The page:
Whether you have had them, hunted for them, or only heard of them it is no secret that morel mushrooms are a popular and highly sought-after delicacy. When it comes to morels, the biggest secret lies in the location of the prized hunting ground for those professionals who go out seeking them every spring.
The reputation of morel mushrooms is one of elusiveness and deliciousness. Since they are so hard to find people hold them in high regard, making them expensive to buy and difficult to share. They are typically reserved for fancy meals and can be found served only at the fanciest restaurants. They have a distinct flavor, texture, and appearance that is loved by many yet loathed by others. So, unless you are one of the lucky few who lives in a place and knows the location of these popular fungi, you may never get the pleasure of really experiencing a morel mushroom.
But we are here to give you some tips and pointers on how and what to look for when you decide to take on your first morel hunting excursion.
What do morels look like?
Just as they are difficult to find, describing what a morel mushroom looks like can also be quite difficult. Their appearance greatly varies in color, shape, and size. However, there is some consistency in the appearance of their cap, interior, and stem.
To identify a morel, you will first want to find the honeycomb pattern that makes up the exterior of the cap. This pattern can be tight or loose but is typically irregular and appears very ridged or bumpy. The inward bumps and pattern have led many to say that it resembles a pitted brain.
Caps are attached to the stem at the base. This varies from many mushrooms in which the stem is attached to the inner middle leaving the base hanging free. Another distinguishing characteristic of a morel is their hollow interior that runs the entire length of the stem and cap. This hollow form makes them extremely fragile and easy to crush if you’re not careful where you step.
The size of the cap on morel mushrooms can vary from as small as nut to as large as your fist. They can be cone-shaped, bulbous, oblong, or the shape of an egg. They average anywhere from 2 to 7 centimeters in diameter. Colors of these mushrooms vary greatly from somewhat white, to yellow or blonde, light or dark brown, and gray. Most hunters believe these colors vary depending on your location and growing conditions. However, their inconsistent shape, size and color does not affect their flavor.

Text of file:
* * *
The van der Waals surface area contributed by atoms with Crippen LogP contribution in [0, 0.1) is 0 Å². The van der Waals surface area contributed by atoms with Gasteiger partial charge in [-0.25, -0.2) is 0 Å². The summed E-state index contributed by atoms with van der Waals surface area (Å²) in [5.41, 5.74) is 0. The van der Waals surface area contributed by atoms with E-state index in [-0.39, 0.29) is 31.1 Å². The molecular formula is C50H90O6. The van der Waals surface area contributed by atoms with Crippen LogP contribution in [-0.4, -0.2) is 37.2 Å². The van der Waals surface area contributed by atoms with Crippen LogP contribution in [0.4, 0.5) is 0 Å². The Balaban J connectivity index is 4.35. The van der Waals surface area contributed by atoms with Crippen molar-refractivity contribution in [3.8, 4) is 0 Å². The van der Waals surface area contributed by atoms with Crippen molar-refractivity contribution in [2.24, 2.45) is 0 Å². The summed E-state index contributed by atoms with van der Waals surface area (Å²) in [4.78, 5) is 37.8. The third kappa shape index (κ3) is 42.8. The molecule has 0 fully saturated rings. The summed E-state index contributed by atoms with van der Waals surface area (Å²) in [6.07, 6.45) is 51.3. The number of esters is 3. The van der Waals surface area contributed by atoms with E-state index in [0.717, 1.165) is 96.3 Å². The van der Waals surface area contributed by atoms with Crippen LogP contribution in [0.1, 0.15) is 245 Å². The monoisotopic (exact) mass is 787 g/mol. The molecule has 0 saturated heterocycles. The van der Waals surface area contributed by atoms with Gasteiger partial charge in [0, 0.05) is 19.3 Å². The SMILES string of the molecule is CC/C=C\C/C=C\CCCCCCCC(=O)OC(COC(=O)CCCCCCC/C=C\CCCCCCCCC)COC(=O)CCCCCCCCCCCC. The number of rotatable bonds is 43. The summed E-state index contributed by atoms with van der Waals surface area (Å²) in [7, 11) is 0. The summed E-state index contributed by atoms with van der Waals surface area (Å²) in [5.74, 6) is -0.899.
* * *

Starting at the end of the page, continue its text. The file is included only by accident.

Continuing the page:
Where do I find morel mushrooms?
Contradictory to popular opinion, morel mushrooms are not found solely in the mid-west. They can in fact be found in almost any part of the U.S. and even in other countries especially Canada, Europe, and Asia. The mid-west has gained a reputation as a great place to search for mushrooms because it does have such a distinct start to spring which is when morels are most often found in abundance.
Hunting for morel mushrooms is a science and can often be a frustrating task as many will look, but not everyone will find. Morels are extremely skilled at hiding and are very picky about their growing conditions. Veteran hunters may find buckets-full in their favorite spot one year but only a handful the next. Their growth is easily affected by temperature, sun exposure, rainfall amount, and elevation.
The best place to look for morels is in pastures, orchards, but especially wooded areas with many trees. Morels grow best near trees because they have a relationship with them that supports their growth and root system. Those new to hunting should note that the best trees to find morels cozying up to are elm, ash, hickory, and sycamore trees. Apple orchards are also a great location as morels also play favorites to fruit trees.
If you live in a particularly rugged or hilly terrain or in the mountains, morels can typically first be spotted on slopes that face west or south. These are the hillsides that get the sun the quickest in spring so soil is warmer to promote growth.
Not particularly fond of nature? You can still enjoy these scrumptious morsels without ever setting foot outdoors. Many farmer’s markets and high-end grocery stores will carry fresh morels during mid-late spring. They can be purchased by the pound but be ready to pay a pretty penny, usually around $30-$50 per pound.